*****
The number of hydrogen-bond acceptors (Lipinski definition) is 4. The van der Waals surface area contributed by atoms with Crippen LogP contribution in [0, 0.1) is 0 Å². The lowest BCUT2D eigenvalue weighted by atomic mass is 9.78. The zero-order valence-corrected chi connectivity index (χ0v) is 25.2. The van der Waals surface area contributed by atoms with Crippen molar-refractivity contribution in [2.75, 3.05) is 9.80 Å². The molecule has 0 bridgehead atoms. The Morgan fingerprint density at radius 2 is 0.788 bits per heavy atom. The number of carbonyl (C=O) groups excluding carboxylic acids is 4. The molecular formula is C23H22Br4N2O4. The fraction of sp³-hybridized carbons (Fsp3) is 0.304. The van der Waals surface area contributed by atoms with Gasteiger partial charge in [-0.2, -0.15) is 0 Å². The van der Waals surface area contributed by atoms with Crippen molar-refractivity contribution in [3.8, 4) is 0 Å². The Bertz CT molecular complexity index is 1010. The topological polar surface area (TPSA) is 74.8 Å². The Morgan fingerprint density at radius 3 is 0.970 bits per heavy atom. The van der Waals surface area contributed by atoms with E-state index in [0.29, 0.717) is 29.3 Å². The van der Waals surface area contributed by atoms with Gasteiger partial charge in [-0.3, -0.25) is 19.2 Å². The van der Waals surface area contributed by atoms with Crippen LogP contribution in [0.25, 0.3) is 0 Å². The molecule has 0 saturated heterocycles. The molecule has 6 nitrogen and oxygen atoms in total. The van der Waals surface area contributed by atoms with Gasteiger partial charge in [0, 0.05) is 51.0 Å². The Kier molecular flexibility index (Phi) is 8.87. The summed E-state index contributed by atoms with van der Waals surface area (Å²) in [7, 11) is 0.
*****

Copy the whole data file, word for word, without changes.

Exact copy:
The number of hydrogen-bond acceptors (Lipinski definition) is 4. The van der Waals surface area contributed by atoms with Crippen LogP contribution in [0, 0.1) is 0 Å². The lowest BCUT2D eigenvalue weighted by atomic mass is 9.78. The zero-order valence-corrected chi connectivity index (χ0v) is 25.2. The van der Waals surface area contributed by atoms with Crippen molar-refractivity contribution in [2.75, 3.05) is 9.80 Å². The molecule has 0 bridgehead atoms. The Morgan fingerprint density at radius 2 is 0.788 bits per heavy atom. The number of carbonyl (C=O) groups excluding carboxylic acids is 4. The molecular formula is C23H22Br4N2O4. The fraction of sp³-hybridized carbons (Fsp3) is 0.304. The van der Waals surface area contributed by atoms with Gasteiger partial charge in [-0.2, -0.15) is 0 Å². The van der Waals surface area contributed by atoms with Crippen molar-refractivity contribution in [3.8, 4) is 0 Å². The Bertz CT molecular complexity index is 1010. The topological polar surface area (TPSA) is 74.8 Å². The Morgan fingerprint density at radius 3 is 0.970 bits per heavy atom. The van der Waals surface area contributed by atoms with E-state index in [0.29, 0.717) is 29.3 Å². The van der Waals surface area contributed by atoms with Gasteiger partial charge in [-0.3, -0.25) is 19.2 Å². The van der Waals surface area contributed by atoms with Crippen LogP contribution in [0.25, 0.3) is 0 Å². The molecule has 0 saturated heterocycles. The molecule has 6 nitrogen and oxygen atoms in total. The van der Waals surface area contributed by atoms with Gasteiger partial charge in [0, 0.05) is 51.0 Å². The Kier molecular flexibility index (Phi) is 8.87. The summed E-state index contributed by atoms with van der Waals surface area (Å²) in [7, 11) is 0.